(The report of his death was true, but the cause is still unknown. Generalfeldmarschall Walther von Reichenau had a stroke on Jan. 14th and was being flown to Leipzig for treatment. His plane crash-landed and he received further injuries. It is unclear if he died from the effects of the stroke or the plane crash. His early death prevented him from being tried as a war criminal at Nürnberg, charges for which he very likely would have been executed. A rabid Jew hater and devoted Nazi, Reichenau oversaw the Kiev area where the Babi Yar massacre took place in Sept. of 1941. He was indicted at Nürnberg, even though he was dead, as part of the German General Staff and him specifically for the Reichenau Order, also known as the severity order.)


January 17, 1942: Front page of The Evening Gazette, Xenia, Ohio.
(Click on the image for a readable version.)


January 17, 1942: Front page of The Port Arthur News, Port Arthur, Texas.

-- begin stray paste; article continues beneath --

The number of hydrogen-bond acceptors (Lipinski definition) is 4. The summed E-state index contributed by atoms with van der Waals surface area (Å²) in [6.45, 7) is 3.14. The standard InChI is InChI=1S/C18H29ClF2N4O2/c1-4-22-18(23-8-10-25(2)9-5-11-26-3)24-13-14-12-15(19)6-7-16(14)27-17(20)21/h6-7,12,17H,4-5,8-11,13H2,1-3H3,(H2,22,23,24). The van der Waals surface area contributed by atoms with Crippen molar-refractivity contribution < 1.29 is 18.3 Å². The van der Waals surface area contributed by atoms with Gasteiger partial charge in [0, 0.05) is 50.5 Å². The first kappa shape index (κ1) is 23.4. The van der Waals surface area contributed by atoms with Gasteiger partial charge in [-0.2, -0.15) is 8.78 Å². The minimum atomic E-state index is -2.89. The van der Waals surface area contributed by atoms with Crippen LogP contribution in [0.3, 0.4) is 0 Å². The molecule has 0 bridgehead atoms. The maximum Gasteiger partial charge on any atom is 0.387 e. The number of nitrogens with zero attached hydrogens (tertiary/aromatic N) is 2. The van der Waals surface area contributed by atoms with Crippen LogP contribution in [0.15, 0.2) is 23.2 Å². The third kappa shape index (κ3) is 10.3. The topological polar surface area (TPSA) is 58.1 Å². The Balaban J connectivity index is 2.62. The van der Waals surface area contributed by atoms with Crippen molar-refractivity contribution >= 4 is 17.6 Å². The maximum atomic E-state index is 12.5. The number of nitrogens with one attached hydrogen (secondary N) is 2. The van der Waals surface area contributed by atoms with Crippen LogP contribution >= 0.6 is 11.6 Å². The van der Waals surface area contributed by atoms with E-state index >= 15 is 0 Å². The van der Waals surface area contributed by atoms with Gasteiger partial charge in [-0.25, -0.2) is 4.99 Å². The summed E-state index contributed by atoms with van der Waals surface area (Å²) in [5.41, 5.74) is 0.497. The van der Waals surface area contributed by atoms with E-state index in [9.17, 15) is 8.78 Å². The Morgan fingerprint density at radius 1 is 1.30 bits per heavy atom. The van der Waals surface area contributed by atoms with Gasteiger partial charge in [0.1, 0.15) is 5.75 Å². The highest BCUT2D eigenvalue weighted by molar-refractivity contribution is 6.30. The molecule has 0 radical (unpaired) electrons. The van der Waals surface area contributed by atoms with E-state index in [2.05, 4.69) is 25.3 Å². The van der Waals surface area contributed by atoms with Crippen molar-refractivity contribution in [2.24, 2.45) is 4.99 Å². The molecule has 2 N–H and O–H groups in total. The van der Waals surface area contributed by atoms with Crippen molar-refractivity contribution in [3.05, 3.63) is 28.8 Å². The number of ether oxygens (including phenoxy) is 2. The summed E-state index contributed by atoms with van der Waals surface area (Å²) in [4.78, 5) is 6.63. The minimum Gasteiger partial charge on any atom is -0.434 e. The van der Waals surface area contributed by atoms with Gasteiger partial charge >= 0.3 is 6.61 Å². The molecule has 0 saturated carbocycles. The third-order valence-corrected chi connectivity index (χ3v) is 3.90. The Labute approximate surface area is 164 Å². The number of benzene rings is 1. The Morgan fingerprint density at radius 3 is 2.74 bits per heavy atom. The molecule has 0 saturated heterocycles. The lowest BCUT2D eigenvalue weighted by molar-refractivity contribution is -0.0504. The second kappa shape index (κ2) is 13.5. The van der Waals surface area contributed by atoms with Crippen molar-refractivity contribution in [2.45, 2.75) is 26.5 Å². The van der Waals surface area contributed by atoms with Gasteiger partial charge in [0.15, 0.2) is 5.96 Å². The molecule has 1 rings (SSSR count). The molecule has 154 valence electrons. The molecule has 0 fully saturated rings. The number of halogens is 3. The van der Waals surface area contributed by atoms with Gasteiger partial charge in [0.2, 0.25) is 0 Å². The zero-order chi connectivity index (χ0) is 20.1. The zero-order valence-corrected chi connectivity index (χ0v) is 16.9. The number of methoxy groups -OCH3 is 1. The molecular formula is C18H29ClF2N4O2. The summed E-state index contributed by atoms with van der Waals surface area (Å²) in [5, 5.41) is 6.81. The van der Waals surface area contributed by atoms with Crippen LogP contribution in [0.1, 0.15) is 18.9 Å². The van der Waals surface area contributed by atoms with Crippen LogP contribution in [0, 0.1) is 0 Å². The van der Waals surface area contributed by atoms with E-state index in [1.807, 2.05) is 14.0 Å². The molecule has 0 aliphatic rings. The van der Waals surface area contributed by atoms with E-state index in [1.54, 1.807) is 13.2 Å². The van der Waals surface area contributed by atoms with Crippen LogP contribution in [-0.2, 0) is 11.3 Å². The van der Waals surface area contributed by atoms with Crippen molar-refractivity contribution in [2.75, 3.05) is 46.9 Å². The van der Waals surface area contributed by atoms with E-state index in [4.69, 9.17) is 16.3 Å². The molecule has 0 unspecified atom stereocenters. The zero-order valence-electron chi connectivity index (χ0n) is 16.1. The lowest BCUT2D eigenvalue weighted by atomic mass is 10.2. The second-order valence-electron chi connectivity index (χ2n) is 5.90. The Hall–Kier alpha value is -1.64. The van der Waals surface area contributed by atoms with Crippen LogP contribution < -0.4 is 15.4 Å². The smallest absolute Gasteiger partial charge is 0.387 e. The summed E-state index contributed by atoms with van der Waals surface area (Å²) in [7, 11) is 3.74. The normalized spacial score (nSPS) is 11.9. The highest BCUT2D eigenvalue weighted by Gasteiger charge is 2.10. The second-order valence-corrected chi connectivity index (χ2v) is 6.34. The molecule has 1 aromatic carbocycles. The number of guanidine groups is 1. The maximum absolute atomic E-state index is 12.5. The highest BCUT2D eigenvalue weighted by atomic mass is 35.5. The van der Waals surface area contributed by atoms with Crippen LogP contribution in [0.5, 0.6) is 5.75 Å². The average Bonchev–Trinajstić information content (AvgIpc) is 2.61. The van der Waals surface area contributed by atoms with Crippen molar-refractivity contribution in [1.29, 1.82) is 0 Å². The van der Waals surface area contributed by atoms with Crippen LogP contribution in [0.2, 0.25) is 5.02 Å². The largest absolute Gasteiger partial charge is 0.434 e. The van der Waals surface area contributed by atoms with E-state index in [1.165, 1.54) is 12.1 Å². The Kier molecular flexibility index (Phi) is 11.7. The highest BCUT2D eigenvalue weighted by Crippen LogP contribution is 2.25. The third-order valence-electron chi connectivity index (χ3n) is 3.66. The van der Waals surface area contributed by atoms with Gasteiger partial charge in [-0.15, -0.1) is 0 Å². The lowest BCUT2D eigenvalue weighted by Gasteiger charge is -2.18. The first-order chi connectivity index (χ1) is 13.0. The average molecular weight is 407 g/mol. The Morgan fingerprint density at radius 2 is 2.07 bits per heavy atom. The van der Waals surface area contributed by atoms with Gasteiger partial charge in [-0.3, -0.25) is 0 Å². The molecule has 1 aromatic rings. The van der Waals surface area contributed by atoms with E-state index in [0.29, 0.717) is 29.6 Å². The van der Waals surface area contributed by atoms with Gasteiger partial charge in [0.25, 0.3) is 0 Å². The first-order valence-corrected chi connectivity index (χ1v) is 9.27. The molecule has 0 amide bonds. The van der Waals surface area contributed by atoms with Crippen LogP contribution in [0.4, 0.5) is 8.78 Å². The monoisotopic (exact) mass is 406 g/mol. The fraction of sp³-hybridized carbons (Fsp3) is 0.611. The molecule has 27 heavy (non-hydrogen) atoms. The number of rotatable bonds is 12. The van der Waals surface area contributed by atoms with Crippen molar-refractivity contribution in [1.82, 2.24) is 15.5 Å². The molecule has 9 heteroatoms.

(Click on the image for a readable version.)


January 17, 1942: Front page of The Helena Independent, Helena, Montana.
(Click on the image for a readable version.)
 
Note the photo at top: "Score One For U.S. - Huge Japanese Liner Sunk"
(It was true that the passenger ship Yawata Maru was converted into an escort carrier named Unyo, but it was not sunk until Sept. 16, 1944.)
Also note the report in columns 3-4: "Tanker Coimbra Sunk in Sight of Shore; Crew's Fate Uncertain"
(Coimbra was sunk by U-123 on Jan. 15 with the loss of 36 men, there were only 10 survivors.)


January 17, 1942: Front page of The Bakersfield Californian, Bakersfield, California.
(Click on the image for a readable version.)


January 17, 1942: Front page of the Teltower Kreisblatt, Kreis Teltow, Brandenburg, Germany.
(Click on the image for a readable version.)
 
1. Große Verluste sowjetischer Kavallerie - Luftangriffe auf Alexandrien und englische hochöfen.
(Great losses of Soviet cavalry - air raids on Alexandria and English blast furnaces.)